An NFL player can contribute to his team's success by doing many different things that won't necessarily show up in the box scores.
In New England, the system asks its players to be versatile, and fullback Heath Evans' ability to help the team win in many ways makes him a valuable component both on and off the field.
Evans has learned over his six-year career that there are many ways to a help a team succeed beyond carrying the football or scoring touchdowns. Unlike some players who are comfortable with doing only one job and having just one responsibility, Evans has grown to enjoy his many duties.
"I've really found a niche here," the 28-year-old said. "For any player you just want to feel comfortable in your role. For me, having a variety of things that they ask me to do week-to-week, I enjoy that. There's never an opportunity to get bored doing the same thing over and over again. It's really been a blessing."
The 6-foot, 250-pounder has spent the majority of the season lining up as the fullback in the I-formation, where he has served as a lead blocker and short-yardage specialist, but has also expanded his role as a pass catcher, even lining up as a split end at times. He has been a big contributor on special teams and is also known as one of the friendliest players in the locker room.
Head coach Bill Belichick recognizes Evans' vast array of skills. "He's built kind of like a fullback, but he's really a running back," Belichick said. "He ran the ball in college and we used him as a running back here last year in several games when we were a little short at the position. He's a very good pass receiver, and he's been contributing for us on special teams and in the kicking game, both in coverage and on return units. He's a smart guy. He's good on blitz pickup. He's a very good, all-around versatile player."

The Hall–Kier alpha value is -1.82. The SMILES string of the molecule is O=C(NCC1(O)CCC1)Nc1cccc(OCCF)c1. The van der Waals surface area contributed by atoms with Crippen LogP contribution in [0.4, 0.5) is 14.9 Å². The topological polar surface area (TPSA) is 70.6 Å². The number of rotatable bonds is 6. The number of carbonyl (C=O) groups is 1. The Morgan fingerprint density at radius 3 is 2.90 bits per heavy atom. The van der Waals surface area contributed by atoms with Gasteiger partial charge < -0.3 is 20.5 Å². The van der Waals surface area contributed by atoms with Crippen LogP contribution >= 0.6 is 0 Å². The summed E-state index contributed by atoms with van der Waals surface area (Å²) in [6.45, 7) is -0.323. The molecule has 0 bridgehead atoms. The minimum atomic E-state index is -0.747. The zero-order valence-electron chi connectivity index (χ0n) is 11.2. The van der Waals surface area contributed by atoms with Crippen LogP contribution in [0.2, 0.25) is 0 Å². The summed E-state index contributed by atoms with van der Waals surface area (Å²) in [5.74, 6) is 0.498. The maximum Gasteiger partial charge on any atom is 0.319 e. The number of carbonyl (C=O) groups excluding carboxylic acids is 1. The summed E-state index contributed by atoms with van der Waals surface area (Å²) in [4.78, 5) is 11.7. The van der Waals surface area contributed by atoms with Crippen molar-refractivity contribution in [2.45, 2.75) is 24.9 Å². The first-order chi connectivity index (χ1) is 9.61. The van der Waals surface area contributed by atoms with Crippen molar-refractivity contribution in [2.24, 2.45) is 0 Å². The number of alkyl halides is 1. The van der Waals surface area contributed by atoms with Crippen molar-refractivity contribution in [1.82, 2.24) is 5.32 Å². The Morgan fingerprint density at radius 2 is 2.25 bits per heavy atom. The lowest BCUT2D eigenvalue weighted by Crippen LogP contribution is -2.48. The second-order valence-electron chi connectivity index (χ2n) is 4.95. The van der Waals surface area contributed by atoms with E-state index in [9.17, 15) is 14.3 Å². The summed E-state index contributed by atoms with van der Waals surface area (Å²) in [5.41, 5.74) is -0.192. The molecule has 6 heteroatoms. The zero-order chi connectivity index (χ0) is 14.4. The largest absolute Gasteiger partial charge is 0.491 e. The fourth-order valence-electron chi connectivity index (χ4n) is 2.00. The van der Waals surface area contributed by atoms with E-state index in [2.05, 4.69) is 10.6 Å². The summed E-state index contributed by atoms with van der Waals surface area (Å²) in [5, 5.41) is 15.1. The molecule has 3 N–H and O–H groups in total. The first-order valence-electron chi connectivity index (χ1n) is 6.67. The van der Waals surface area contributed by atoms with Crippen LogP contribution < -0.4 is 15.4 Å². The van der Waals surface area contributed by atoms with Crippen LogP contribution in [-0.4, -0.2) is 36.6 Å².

While he's been called on to do many things this season, it has been Evans' blocking out of the backfield that has become his most significant contribution.
Evans has thrown key blocks on several long touchdown runs this season, including Corey Dillon's 21-yard touchdown jaunt in the Patriots' 40-23 win over the Tennessee Titans in the regular-season finale.
Evans, who was a star tailback at The King's Academy in West Palm Beach, Florida and primarily a tailback until his senior year at Auburn, admits that blocking was one of the hardest skills for him to learn when he came to the National Football League.
When he was drafted by Seattle in the third round of 2001 NFL Draft, the Seahawks turned him into a fullfledged fullback. He was fortunate to become the understudy to veteran Mack Strong, who is regarded as one of the NFL's best-blocking fullbacks. Strong took Evans under his wing and taught the rookie about blocking.
"Mack has taught me the most of any player," Evans said. "He was unbelievable; so humble. He would sit down and explain how to do it. Most veterans don't want to help a rookie coming into the league because they see him as someone who is trying to take his job, but Mack was the complete opposite."
Evans has developed a love and appreciation for blocking. He said that the sensation of throwing a big block to open a hole for a running back now trumps the excitement of scoring a touchdown.
"The self accomplishments like getting in the end zone feel good, but when you go through and knock out a safety or a defensive back with Corey Dillon, Laurence Maroney or Kevin Faulk flying off your hip, that has really become the highlight of my day."